'I shall not, father.'

It was finished; grey with frightful anger, Ephraim left the room.

Chapter 12. AT THE PRIORY

She was not to be pardoned: the offence was too monstrous, daring, and final. At the same time, the unappeasable ire of the old man tended to weaken his power over her. All her life she had been terrorised by the fear of a wrath which had never reached the superlative degree until that day. Now that she had seen and felt the limit of his anger, she became aware that she could endure it; the curse was heavy, and perhaps more irksome than heavy, but she survived; she continued to breathe, eat, drink, and sleep; her father's power stopped short of annihilation. Here, too, was a satisfaction that things could not be worse. And still greater comfort lay in the fact that she had not only accomplished the deliverance of Willie Price, but had secured absolute secrecy concerning the episode.

The next day was Saturday, when, after breakfast, it was Ephraim's custom to give Anna the weekly sovereign for housekeeping.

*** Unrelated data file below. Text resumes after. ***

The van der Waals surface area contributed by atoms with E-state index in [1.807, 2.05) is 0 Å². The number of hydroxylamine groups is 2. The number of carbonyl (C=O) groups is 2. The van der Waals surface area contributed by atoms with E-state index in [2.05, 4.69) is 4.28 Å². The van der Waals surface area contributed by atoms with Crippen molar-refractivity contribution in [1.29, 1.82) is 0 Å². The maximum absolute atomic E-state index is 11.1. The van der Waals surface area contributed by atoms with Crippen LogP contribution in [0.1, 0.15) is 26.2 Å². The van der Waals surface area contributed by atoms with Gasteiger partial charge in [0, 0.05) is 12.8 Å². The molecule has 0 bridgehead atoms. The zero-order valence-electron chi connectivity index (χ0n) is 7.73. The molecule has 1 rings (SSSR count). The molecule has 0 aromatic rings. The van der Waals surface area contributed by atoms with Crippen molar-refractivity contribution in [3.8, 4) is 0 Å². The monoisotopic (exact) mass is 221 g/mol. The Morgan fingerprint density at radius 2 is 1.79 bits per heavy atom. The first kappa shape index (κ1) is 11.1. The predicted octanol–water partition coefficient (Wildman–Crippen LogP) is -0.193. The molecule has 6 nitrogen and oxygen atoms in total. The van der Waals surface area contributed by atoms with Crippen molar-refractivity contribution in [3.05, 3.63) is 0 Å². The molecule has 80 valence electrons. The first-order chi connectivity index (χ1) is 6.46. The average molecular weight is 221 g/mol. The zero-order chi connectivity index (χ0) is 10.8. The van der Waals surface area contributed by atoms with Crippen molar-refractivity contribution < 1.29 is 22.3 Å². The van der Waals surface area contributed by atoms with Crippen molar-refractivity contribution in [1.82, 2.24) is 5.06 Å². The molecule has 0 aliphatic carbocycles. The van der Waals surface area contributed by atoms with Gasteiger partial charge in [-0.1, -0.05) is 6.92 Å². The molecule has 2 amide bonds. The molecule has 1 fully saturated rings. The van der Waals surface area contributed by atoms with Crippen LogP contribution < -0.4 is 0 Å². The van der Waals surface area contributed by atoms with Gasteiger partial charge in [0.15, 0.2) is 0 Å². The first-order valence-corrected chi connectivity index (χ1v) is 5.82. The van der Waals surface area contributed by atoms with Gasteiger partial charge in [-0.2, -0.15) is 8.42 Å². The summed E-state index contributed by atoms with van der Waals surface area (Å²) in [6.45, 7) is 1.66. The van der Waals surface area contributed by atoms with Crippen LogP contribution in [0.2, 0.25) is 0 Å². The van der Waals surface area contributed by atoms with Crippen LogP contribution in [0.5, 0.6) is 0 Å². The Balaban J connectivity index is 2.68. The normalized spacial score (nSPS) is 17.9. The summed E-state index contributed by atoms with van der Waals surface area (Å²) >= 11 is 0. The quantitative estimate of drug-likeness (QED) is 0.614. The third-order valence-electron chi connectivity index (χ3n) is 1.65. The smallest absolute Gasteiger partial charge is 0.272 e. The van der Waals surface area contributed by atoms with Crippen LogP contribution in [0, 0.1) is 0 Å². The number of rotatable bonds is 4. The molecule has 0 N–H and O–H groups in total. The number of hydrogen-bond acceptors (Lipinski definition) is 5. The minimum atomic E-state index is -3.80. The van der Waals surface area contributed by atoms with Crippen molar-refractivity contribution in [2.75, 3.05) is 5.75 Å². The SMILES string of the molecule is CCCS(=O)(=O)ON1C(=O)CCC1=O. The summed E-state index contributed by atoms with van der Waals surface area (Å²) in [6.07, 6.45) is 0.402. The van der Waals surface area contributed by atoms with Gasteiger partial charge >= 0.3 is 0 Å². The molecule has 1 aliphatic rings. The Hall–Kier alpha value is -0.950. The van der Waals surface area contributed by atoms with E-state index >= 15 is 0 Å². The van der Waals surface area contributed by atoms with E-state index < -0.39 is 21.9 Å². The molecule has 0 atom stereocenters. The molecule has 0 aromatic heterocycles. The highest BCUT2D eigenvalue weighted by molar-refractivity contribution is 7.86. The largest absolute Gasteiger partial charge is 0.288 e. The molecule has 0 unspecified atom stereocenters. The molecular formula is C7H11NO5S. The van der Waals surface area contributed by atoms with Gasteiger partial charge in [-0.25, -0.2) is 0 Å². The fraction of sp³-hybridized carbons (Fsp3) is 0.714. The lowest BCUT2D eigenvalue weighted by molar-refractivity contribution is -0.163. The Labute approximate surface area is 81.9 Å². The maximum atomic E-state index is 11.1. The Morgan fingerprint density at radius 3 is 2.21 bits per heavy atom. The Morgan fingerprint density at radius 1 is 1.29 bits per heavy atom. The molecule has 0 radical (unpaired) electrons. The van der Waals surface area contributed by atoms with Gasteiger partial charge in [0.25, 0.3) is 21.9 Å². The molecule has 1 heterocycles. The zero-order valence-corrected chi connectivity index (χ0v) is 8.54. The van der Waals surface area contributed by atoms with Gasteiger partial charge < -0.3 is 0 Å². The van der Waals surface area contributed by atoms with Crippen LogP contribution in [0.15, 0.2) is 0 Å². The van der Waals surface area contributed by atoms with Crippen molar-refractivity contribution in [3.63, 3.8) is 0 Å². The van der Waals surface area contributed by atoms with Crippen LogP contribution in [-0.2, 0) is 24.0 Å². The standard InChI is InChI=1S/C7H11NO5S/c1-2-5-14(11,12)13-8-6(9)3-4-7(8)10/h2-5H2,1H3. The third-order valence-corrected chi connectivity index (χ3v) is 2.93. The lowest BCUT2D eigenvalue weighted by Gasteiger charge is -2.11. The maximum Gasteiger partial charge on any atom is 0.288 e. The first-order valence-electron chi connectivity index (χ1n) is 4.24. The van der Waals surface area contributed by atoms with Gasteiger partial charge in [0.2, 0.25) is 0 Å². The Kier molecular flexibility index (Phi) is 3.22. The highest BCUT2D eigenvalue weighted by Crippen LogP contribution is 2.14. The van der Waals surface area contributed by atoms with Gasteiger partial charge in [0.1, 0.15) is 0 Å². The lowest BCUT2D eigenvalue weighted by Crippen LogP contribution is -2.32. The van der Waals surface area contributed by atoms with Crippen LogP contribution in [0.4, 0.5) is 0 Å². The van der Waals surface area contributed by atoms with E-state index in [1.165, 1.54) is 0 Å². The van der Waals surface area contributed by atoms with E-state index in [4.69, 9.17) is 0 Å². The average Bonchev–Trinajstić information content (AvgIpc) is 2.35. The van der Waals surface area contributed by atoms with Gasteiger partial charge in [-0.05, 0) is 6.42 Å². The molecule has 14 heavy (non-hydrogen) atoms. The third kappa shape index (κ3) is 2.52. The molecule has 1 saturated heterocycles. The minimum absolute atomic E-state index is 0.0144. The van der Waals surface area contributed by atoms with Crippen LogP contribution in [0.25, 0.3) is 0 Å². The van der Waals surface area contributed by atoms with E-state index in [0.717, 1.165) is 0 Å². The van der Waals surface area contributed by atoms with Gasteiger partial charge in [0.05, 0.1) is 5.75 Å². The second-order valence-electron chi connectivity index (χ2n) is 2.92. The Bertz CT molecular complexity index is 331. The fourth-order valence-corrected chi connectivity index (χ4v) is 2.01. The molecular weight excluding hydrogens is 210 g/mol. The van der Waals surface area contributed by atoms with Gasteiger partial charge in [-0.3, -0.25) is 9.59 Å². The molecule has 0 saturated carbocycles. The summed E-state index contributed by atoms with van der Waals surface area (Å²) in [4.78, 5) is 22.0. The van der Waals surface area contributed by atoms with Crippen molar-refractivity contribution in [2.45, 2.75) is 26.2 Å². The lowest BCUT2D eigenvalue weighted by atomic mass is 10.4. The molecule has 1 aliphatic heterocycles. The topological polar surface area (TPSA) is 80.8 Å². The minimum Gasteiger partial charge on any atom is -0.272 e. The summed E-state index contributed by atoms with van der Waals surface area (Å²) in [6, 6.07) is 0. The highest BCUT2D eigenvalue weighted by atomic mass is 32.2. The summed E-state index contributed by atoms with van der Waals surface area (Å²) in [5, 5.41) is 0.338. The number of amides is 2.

'Here, Agnes,' he said, turning in his armchair to face the child, and drawing a sovereign from his waistcoat-pocket, 'take charge o' this, and mind ye make it go as far as ye can.' His tone conveyed a subsidiary message: 'I am terribly angry, but I am not angry with you. However, behave yourself.'

The child mechanically took the coin, scared by this proof of an unprecedented domestic convulsion. Anna, with a tightening of the lips, rose and went into the kitchen. Agnes followed, after a discreet interval, and in silence gave up the sovereign.

'What is it all about, Anna?' she ventured to ask that night.

'Never mind,' said Anna curtly.